House VA Subcommittee on Health Receives Testimony on Legislation
On Tuesday, May 21, the House Veterans’ Affairs Subcommittee on Health held a hearing to examine six pieces of legislation. The American Legion submitted testimony for the record, and took a supportive position on three of them. The bills supported by The American Legion were:
· A draft bill entitled the Veterans Integrated Mental Health Care Act of 2013;
·A second draft measure entitled Demanding Accountability for Veterans Act of 2013; and
· H.R. 241, the Veterans Timely Access to Health Care Act.
The remaining three bills were not opposed by The American Legion, but, due to lack of resolution support, The American Legion refrained from taking a position.
The Veterans Integrated Mental Health Care Act of 2013 would direct the Secretary of Veterans Affairs to provide certain veterans with an integrated delivery model for mental health care through care-coordination contracts. Essentially, this bill aims to ensure that veterans who live in areas which do not have ready access to VA health care facilities would receive the health care they need – specifically with regard to mental health – by ensuring that the contracts between VA and local medical facilities are maintained.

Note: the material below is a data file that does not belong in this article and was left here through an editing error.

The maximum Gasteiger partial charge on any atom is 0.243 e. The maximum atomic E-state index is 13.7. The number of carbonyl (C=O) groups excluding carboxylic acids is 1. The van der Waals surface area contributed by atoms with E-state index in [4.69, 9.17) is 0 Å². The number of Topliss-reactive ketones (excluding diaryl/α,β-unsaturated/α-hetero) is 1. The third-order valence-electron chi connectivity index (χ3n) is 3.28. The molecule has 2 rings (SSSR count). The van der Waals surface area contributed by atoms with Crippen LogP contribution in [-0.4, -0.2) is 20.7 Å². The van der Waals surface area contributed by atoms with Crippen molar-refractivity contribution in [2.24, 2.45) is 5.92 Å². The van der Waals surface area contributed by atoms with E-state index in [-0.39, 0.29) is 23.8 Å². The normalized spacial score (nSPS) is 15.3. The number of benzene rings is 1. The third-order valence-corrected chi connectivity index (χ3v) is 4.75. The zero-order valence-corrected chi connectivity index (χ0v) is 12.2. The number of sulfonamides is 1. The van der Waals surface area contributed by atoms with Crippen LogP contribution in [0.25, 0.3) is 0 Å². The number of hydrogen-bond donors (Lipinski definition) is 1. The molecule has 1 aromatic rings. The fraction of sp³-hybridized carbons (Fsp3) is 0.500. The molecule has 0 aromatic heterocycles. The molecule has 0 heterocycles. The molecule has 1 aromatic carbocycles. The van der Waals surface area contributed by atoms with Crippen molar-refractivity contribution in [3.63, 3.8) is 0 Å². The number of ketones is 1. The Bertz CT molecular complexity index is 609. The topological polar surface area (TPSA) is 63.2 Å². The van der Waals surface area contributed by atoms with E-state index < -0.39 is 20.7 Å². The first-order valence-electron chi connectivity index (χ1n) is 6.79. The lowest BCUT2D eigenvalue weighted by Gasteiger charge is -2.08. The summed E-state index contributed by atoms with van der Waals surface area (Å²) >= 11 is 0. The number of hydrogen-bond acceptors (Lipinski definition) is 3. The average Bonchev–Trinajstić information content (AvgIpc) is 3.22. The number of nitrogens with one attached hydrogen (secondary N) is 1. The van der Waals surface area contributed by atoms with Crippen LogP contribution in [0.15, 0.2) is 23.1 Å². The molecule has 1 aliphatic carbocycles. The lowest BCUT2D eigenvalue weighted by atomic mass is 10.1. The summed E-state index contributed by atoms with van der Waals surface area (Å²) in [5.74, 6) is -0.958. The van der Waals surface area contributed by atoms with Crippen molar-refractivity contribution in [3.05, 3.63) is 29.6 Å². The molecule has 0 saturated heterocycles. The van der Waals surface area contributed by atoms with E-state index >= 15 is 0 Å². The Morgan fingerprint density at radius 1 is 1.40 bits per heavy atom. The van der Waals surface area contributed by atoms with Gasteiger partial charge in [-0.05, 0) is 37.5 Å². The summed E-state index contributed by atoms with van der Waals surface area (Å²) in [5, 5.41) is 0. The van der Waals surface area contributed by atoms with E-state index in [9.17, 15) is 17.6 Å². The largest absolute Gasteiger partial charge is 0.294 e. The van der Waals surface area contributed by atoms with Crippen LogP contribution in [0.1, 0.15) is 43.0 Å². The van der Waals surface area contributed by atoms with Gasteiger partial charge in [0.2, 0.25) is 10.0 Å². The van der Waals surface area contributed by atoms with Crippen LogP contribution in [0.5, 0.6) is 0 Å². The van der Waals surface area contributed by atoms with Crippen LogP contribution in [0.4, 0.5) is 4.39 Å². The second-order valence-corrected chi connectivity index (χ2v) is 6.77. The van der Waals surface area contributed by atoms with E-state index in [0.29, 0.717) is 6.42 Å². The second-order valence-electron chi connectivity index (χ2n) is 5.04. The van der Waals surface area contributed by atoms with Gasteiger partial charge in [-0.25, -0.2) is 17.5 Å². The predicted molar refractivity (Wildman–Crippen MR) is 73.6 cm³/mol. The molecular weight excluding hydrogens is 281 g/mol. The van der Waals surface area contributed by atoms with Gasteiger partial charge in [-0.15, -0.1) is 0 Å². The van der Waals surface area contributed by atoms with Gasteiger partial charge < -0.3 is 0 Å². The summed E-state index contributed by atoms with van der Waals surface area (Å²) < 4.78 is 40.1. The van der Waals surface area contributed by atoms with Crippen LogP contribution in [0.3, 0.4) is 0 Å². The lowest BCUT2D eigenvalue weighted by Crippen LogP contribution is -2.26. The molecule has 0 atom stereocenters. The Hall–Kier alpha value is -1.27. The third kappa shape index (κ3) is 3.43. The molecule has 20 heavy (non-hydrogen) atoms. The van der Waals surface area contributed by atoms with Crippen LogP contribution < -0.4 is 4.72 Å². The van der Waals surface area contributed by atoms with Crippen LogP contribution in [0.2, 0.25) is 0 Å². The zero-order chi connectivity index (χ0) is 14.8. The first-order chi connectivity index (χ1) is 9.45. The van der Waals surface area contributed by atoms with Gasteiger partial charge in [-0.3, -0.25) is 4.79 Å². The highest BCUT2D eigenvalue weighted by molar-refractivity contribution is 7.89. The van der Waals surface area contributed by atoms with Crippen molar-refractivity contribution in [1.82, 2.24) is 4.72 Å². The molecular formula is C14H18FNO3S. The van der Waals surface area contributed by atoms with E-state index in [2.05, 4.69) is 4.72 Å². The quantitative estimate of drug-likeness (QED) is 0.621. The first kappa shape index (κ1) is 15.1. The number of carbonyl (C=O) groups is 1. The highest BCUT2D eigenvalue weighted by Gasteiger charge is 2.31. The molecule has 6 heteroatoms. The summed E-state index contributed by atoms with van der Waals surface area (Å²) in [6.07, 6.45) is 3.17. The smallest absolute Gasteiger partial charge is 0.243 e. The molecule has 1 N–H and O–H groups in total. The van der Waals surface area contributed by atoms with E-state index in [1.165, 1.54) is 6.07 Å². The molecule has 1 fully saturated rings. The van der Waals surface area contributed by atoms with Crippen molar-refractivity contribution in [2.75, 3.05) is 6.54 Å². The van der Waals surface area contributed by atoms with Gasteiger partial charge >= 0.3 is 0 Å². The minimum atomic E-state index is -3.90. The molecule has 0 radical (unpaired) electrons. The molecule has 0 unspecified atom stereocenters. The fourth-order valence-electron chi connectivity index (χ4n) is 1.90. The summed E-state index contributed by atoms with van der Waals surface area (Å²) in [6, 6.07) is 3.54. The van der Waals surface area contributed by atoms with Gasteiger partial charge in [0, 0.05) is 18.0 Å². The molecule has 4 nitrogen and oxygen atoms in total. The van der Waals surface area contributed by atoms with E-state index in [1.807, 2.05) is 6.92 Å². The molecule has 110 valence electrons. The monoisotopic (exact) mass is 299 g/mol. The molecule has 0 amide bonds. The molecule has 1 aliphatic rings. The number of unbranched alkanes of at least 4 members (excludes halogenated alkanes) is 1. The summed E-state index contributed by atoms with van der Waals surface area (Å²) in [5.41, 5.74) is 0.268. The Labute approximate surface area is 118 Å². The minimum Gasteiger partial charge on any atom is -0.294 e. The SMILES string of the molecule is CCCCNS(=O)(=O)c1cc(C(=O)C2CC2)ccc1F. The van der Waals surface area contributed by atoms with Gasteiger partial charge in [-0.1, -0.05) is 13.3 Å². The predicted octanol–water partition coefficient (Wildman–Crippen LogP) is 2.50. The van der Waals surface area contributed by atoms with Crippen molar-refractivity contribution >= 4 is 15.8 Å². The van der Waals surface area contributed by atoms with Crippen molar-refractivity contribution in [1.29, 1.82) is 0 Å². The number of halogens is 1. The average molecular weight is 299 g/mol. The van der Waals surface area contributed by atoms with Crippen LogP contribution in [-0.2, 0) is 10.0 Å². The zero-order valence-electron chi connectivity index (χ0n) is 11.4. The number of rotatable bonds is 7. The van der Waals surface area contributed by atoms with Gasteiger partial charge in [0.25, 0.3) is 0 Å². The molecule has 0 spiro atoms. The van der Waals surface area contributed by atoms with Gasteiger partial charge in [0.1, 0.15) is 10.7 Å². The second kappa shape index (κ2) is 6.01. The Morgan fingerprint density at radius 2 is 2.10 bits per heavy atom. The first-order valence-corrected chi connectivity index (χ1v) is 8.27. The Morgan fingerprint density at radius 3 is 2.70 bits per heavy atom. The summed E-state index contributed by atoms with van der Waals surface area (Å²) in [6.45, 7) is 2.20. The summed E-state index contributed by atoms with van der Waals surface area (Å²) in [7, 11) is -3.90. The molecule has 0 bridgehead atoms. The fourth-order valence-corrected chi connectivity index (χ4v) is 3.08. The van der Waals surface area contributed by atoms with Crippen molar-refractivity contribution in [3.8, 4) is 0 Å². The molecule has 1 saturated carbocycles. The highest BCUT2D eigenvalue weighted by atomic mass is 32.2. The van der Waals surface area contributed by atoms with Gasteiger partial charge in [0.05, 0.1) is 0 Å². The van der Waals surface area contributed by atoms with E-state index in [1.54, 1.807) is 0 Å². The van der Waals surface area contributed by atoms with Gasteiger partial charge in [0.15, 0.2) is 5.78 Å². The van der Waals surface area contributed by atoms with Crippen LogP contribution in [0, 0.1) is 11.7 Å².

The Demanding Accountability for Veterans Act of 2013 aims to improve the accountability of the VA Secretary to the VA’s Inspector General. Specifically, this legislation would establish particular performance standards for VA executives, and would tie the bonuses they receive to the extent to which they meet these standards. This is in line with The American Legion’s Resolution No. 99 from National Convention 2012 which states that “bonuses for VA senior executive staff [should] be tied to qualitative and quantitative performance measures developed by VA.”